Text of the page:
So I have this question to prove a statement:
I don't need to know how to prove it, just that in my mind this makes no sense and I think it should rather be that $\Theta(n)\subset O(n)$.
My understanding is that $O(n)$ is the set of all functions who do no worse than $n$ while $\Theta(n)$ is the set of all functions that do no better and no worse than n.
Using this, I can think of the example of a constant function say $g(n)=c$. This function will surely be an element of $O(n)$ as it will do no worse than $n$ as $n$ approaches a sufficiently large number.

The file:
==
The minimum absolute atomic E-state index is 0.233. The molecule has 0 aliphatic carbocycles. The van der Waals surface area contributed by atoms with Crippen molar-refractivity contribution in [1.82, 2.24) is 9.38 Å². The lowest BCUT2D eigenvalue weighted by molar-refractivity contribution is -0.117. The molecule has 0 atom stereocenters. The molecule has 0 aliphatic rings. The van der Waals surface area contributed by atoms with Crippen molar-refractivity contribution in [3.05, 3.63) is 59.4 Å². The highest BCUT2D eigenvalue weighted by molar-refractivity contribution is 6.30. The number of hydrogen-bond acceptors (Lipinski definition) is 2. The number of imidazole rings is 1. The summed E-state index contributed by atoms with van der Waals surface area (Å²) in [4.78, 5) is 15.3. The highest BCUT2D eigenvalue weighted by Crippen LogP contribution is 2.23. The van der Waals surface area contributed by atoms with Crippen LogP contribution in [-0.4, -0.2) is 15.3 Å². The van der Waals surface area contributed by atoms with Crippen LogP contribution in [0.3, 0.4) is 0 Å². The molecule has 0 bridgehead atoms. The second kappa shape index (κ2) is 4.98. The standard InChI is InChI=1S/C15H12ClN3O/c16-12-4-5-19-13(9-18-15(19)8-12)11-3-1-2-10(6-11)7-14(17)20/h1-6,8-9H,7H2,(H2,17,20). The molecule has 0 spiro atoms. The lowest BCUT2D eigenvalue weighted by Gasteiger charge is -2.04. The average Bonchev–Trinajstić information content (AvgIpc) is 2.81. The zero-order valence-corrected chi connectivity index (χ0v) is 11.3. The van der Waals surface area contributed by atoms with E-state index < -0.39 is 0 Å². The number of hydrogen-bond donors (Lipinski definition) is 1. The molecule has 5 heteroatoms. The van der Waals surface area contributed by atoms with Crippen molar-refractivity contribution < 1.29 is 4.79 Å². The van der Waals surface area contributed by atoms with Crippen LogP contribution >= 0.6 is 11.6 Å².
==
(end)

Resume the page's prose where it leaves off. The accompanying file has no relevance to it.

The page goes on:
However, the same function $g$ would not be an element of $\Theta(n)$ as g does do better than $n$ for large $n$... Then since $g \in O(n)$ and $g \not\in \Theta(n)$, then $O(n)\not\in\Theta(n)$
So is the question perhaps wrong ? I've learnt it is dangerous to make that assumption and usually I have missed something, I just can't see what it might be in this case.
Any thoughts ? Thanks a lot..